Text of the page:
Despite not making the playoffs and having a losing record in his first season with the Sacramento Kings, Luke Walton might already be one of the best coaches in franchise history.
Here are the top 10 coaches in Kings history based on winning percentage since the team moved to Sacramento in 1985:
- .633 Rick Adelman (395-229)
- .431 Luke Walton (31-41)
- .415 Reggie Theus (44-62)
- .403 Garry St. Jean (159-236)
- .402 Eric Musselman (33-49)
- .398 Phil Johnson (51-77)
- .398 Dave Joerger (98-148)
- .393 George Karl (44-68)
- .368 Rex Hughes (22-35)
- .368 Mike Malone (39-67)
According to winning percentage, Walton is the second-best coach in Kings history, even though he is below .500. This probably says more about the team than the coach.
The Kings� total record since 1985 is 1,187-1,625. During that span, they have only made the playoffs 10 times, without even a Finals appearance. As of now, they have missed the playoffs 14 straight years in a row. In contrast, the San Antonio Spurs just had their playoff streak snapped at 22 consecutive years.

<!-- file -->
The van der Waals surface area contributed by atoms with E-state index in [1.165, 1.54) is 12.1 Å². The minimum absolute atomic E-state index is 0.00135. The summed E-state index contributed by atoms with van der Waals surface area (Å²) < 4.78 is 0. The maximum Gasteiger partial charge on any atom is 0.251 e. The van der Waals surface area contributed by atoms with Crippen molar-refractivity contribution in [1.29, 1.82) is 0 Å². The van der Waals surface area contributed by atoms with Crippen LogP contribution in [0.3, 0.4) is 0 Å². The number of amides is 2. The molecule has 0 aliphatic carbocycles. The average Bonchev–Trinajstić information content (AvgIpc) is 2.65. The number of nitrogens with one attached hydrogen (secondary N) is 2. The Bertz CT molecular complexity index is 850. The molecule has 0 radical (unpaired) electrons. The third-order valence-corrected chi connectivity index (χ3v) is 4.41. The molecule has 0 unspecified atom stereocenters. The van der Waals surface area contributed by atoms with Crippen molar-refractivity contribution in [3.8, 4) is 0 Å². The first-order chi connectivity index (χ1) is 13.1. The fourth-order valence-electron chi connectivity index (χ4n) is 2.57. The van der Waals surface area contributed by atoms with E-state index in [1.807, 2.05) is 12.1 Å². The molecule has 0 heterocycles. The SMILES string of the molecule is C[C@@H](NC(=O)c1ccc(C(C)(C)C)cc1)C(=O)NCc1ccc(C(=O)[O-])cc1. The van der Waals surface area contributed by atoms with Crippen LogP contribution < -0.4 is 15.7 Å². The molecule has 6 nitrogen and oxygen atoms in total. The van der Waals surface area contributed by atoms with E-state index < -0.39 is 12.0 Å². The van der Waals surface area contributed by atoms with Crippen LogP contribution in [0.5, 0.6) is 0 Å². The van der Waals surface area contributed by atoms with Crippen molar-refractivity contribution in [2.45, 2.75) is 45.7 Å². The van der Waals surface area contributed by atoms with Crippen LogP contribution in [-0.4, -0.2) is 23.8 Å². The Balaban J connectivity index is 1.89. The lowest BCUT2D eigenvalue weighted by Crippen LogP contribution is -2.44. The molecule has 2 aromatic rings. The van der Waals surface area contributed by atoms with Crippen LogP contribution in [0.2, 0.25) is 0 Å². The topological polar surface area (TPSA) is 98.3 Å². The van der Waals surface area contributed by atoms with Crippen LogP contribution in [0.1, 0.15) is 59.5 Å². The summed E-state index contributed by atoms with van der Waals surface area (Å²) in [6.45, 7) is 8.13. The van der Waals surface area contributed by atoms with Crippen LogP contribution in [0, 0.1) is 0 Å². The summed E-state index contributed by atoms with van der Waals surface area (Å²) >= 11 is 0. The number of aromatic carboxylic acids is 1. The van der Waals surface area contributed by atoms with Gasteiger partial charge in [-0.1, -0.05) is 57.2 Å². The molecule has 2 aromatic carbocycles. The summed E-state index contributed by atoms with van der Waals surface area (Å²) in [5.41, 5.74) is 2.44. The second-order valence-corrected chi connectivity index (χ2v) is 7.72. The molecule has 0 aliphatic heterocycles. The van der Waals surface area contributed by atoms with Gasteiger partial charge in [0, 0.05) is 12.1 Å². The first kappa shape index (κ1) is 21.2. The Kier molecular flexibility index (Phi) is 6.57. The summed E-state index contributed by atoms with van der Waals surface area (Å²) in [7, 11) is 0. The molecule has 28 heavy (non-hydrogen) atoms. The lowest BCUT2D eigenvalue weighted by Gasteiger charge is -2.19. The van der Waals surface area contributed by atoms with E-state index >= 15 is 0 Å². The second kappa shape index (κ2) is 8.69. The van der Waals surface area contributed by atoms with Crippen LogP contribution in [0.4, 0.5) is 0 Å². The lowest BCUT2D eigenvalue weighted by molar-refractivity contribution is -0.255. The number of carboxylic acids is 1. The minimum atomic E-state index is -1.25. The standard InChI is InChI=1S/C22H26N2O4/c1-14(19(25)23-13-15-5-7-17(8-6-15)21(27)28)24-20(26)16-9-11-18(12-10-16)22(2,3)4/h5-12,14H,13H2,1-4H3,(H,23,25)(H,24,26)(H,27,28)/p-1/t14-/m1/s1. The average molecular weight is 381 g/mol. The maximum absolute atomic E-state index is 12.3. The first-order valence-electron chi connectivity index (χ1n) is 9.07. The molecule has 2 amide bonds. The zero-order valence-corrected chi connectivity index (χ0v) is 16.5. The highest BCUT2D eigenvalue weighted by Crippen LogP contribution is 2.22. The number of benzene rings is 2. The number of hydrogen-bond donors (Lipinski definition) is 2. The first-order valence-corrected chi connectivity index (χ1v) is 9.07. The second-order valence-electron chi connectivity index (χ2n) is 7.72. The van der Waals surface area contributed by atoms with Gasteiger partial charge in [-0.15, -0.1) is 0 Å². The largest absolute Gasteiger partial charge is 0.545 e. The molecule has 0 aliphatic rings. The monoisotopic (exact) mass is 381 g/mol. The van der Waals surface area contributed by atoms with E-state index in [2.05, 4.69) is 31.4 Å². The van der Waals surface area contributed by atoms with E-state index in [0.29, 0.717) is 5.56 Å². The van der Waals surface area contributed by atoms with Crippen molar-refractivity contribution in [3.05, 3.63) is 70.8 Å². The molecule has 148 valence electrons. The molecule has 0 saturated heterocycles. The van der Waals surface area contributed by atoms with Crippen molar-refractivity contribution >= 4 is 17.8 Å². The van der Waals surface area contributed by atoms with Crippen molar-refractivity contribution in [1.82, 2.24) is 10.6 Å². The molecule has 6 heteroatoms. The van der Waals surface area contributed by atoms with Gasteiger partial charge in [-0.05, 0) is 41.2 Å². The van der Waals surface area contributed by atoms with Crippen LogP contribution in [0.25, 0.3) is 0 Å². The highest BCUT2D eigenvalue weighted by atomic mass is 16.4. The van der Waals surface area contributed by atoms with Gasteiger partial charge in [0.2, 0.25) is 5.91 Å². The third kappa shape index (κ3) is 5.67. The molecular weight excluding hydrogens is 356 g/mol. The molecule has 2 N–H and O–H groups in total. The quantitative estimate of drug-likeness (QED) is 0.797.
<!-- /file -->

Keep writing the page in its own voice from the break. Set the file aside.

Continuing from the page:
Hopefully for Kings fans, the organization can improve on this season and make the playoffs in the near future. With Vlade Divac out as the team�s general manager, maybe they can find another guy to bring in more talent. If Sacramento plays it right, they will find success. With already a young core of De�aaron Fox, Buddy Hield, and Marvin Bagley, among others, this does seem feasible.
Luke Walton also brings a lot of value. In the 2015-16 season, he coached the Warriors to a 39-4 record to start the season when Steve Kerr was out. Although the team had many good players, that type of record is still an amazing achievement.
Recognizing this, Kobe Bryant gave the coach some praise in 2016:
�I used to tease him when he was playing here about he�s destined to be a much better coach than a player. I used to rib him all the time. He didn�t want to hear it because he didn�t have the coaching bug yet, but I could see it in him. It was there. It was just a matter of time. He�s extremely smart. He always saw the game in combinations and sequences. � I kind of just chuckle a little bit at it, because I see he�s thinking in threes. Most coaches think in combinations of twos, but he�s thinking in threes. This pass leads to that pass is going to lead to that one. And I remember sitting in the locker room and going over this stuff with him.�
Perhaps in a couple years, Luke Walton will be above .500 with the Kings, making him a bonafide second best coach in franchise history.